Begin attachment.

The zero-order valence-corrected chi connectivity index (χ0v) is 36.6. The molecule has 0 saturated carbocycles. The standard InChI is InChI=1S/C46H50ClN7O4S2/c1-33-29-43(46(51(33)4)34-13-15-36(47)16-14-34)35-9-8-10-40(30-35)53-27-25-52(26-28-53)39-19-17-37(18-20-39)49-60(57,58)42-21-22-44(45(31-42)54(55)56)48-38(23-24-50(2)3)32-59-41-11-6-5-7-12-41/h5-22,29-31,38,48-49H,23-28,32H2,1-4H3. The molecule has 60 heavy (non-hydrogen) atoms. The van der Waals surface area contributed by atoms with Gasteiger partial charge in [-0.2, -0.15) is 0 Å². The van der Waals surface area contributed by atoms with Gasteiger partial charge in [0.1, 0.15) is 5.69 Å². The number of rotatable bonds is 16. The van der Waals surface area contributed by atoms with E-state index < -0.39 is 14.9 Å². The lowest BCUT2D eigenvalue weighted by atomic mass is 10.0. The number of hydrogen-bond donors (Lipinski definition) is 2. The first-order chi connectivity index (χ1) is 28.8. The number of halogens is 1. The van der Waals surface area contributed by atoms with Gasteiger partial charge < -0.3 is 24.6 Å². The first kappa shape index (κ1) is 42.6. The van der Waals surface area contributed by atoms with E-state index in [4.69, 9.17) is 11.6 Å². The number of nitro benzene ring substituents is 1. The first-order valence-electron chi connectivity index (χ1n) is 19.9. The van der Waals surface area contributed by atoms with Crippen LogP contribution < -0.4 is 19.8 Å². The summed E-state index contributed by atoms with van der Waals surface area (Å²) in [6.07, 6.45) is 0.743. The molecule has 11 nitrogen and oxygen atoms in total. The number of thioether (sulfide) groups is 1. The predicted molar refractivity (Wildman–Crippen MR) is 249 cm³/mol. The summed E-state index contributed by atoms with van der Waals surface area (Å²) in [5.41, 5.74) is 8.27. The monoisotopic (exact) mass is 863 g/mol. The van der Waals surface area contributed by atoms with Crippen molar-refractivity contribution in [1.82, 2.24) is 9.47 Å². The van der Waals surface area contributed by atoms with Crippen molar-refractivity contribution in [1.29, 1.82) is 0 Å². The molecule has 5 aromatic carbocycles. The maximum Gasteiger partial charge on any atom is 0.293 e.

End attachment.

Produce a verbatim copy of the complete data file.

The zero-order valence-corrected chi connectivity index (χ0v) is 36.6. The molecule has 0 saturated carbocycles. The standard InChI is InChI=1S/C46H50ClN7O4S2/c1-33-29-43(46(51(33)4)34-13-15-36(47)16-14-34)35-9-8-10-40(30-35)53-27-25-52(26-28-53)39-19-17-37(18-20-39)49-60(57,58)42-21-22-44(45(31-42)54(55)56)48-38(23-24-50(2)3)32-59-41-11-6-5-7-12-41/h5-22,29-31,38,48-49H,23-28,32H2,1-4H3. The molecule has 60 heavy (non-hydrogen) atoms. The van der Waals surface area contributed by atoms with Gasteiger partial charge in [-0.2, -0.15) is 0 Å². The van der Waals surface area contributed by atoms with Gasteiger partial charge in [0.1, 0.15) is 5.69 Å². The number of rotatable bonds is 16. The van der Waals surface area contributed by atoms with E-state index < -0.39 is 14.9 Å². The lowest BCUT2D eigenvalue weighted by atomic mass is 10.0. The number of hydrogen-bond donors (Lipinski definition) is 2. The first-order chi connectivity index (χ1) is 28.8. The number of halogens is 1. The van der Waals surface area contributed by atoms with Gasteiger partial charge < -0.3 is 24.6 Å². The first kappa shape index (κ1) is 42.6. The van der Waals surface area contributed by atoms with E-state index in [4.69, 9.17) is 11.6 Å². The number of nitro benzene ring substituents is 1. The first-order valence-electron chi connectivity index (χ1n) is 19.9. The van der Waals surface area contributed by atoms with Crippen LogP contribution < -0.4 is 19.8 Å². The summed E-state index contributed by atoms with van der Waals surface area (Å²) in [6.07, 6.45) is 0.743. The molecule has 11 nitrogen and oxygen atoms in total. The number of thioether (sulfide) groups is 1. The predicted molar refractivity (Wildman–Crippen MR) is 249 cm³/mol. The summed E-state index contributed by atoms with van der Waals surface area (Å²) in [5.41, 5.74) is 8.27. The monoisotopic (exact) mass is 863 g/mol. The van der Waals surface area contributed by atoms with Crippen molar-refractivity contribution in [1.82, 2.24) is 9.47 Å². The van der Waals surface area contributed by atoms with Crippen molar-refractivity contribution in [1.29, 1.82) is 0 Å². The molecule has 5 aromatic carbocycles. The maximum Gasteiger partial charge on any atom is 0.293 e.